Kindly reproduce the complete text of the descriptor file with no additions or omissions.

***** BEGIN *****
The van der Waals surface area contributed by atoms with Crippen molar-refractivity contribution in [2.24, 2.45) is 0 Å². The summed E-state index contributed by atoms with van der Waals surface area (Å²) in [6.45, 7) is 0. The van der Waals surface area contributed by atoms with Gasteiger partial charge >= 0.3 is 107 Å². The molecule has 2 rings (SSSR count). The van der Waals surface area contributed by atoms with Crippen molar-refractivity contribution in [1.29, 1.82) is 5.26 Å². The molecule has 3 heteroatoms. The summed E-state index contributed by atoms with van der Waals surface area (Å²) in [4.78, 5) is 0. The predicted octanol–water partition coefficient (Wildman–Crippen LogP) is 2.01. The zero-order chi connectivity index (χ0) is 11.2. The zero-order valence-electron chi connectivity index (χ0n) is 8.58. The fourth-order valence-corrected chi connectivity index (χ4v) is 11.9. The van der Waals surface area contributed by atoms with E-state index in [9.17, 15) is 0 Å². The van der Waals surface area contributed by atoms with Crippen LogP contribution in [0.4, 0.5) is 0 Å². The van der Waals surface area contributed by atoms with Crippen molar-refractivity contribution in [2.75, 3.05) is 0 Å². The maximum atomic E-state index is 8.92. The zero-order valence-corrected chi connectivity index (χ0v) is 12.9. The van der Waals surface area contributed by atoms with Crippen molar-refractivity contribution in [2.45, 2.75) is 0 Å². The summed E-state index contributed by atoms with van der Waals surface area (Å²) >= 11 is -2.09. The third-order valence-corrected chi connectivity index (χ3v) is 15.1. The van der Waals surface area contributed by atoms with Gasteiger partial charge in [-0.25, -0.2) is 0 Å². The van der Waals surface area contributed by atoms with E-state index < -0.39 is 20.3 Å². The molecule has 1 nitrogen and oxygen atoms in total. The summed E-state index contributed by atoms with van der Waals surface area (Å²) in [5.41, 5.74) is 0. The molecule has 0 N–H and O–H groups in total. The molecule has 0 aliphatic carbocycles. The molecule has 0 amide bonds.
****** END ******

The van der Waals surface area contributed by atoms with Crippen molar-refractivity contribution in [2.24, 2.45) is 0 Å². The summed E-state index contributed by atoms with van der Waals surface area (Å²) in [6.45, 7) is 0. The van der Waals surface area contributed by atoms with Gasteiger partial charge >= 0.3 is 107 Å². The molecule has 2 rings (SSSR count). The van der Waals surface area contributed by atoms with Crippen molar-refractivity contribution in [1.29, 1.82) is 5.26 Å². The molecule has 3 heteroatoms. The summed E-state index contributed by atoms with van der Waals surface area (Å²) in [4.78, 5) is 0. The predicted octanol–water partition coefficient (Wildman–Crippen LogP) is 2.01. The zero-order chi connectivity index (χ0) is 11.2. The zero-order valence-electron chi connectivity index (χ0n) is 8.58. The fourth-order valence-corrected chi connectivity index (χ4v) is 11.9. The van der Waals surface area contributed by atoms with E-state index in [9.17, 15) is 0 Å². The van der Waals surface area contributed by atoms with Crippen LogP contribution in [0.4, 0.5) is 0 Å². The van der Waals surface area contributed by atoms with Crippen molar-refractivity contribution in [2.75, 3.05) is 0 Å². The maximum atomic E-state index is 8.92. The zero-order valence-corrected chi connectivity index (χ0v) is 12.9. The van der Waals surface area contributed by atoms with Crippen molar-refractivity contribution in [2.45, 2.75) is 0 Å². The summed E-state index contributed by atoms with van der Waals surface area (Å²) >= 11 is -2.09. The third-order valence-corrected chi connectivity index (χ3v) is 15.1. The van der Waals surface area contributed by atoms with Gasteiger partial charge in [-0.25, -0.2) is 0 Å². The van der Waals surface area contributed by atoms with E-state index < -0.39 is 20.3 Å². The molecule has 1 nitrogen and oxygen atoms in total. The summed E-state index contributed by atoms with van der Waals surface area (Å²) in [5.41, 5.74) is 0. The molecule has 0 N–H and O–H groups in total. The molecule has 0 aliphatic carbocycles. The molecule has 0 amide bonds.